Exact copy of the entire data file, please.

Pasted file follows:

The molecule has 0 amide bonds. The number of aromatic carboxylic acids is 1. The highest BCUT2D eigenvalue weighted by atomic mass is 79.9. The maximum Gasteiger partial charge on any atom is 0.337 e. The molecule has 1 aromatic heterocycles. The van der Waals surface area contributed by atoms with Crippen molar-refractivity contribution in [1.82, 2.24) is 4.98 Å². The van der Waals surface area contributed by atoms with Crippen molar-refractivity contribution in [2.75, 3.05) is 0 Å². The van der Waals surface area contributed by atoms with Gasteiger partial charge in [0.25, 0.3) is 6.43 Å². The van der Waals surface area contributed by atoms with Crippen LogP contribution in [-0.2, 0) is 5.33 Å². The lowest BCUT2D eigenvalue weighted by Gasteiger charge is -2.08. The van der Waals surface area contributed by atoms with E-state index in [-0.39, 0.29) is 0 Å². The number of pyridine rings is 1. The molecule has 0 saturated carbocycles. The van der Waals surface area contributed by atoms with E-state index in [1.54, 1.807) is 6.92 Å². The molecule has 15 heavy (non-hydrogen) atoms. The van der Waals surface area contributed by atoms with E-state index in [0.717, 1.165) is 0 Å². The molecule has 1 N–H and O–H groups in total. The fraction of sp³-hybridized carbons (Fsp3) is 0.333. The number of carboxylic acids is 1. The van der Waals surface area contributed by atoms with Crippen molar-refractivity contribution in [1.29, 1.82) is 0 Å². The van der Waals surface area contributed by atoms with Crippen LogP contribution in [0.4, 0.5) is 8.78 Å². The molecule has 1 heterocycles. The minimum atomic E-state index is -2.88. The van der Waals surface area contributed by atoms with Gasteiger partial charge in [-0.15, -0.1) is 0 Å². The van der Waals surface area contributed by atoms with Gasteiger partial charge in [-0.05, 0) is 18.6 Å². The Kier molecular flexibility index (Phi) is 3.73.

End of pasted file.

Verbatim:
The molecule has 0 amide bonds. The number of aromatic carboxylic acids is 1. The highest BCUT2D eigenvalue weighted by atomic mass is 79.9. The maximum Gasteiger partial charge on any atom is 0.337 e. The molecule has 1 aromatic heterocycles. The van der Waals surface area contributed by atoms with Crippen molar-refractivity contribution in [1.82, 2.24) is 4.98 Å². The van der Waals surface area contributed by atoms with Crippen molar-refractivity contribution in [2.75, 3.05) is 0 Å². The van der Waals surface area contributed by atoms with Gasteiger partial charge in [0.25, 0.3) is 6.43 Å². The van der Waals surface area contributed by atoms with Crippen LogP contribution in [-0.2, 0) is 5.33 Å². The lowest BCUT2D eigenvalue weighted by Gasteiger charge is -2.08. The van der Waals surface area contributed by atoms with E-state index in [-0.39, 0.29) is 0 Å². The number of pyridine rings is 1. The molecule has 0 saturated carbocycles. The van der Waals surface area contributed by atoms with E-state index in [1.54, 1.807) is 6.92 Å². The molecule has 15 heavy (non-hydrogen) atoms. The van der Waals surface area contributed by atoms with E-state index in [0.717, 1.165) is 0 Å². The molecule has 1 N–H and O–H groups in total. The fraction of sp³-hybridized carbons (Fsp3) is 0.333. The number of carboxylic acids is 1. The van der Waals surface area contributed by atoms with Crippen molar-refractivity contribution in [1.29, 1.82) is 0 Å². The van der Waals surface area contributed by atoms with Crippen LogP contribution in [0.4, 0.5) is 8.78 Å². The molecule has 1 heterocycles. The minimum atomic E-state index is -2.88. The van der Waals surface area contributed by atoms with Gasteiger partial charge in [-0.15, -0.1) is 0 Å². The van der Waals surface area contributed by atoms with Gasteiger partial charge in [-0.05, 0) is 18.6 Å². The Kier molecular flexibility index (Phi) is 3.73.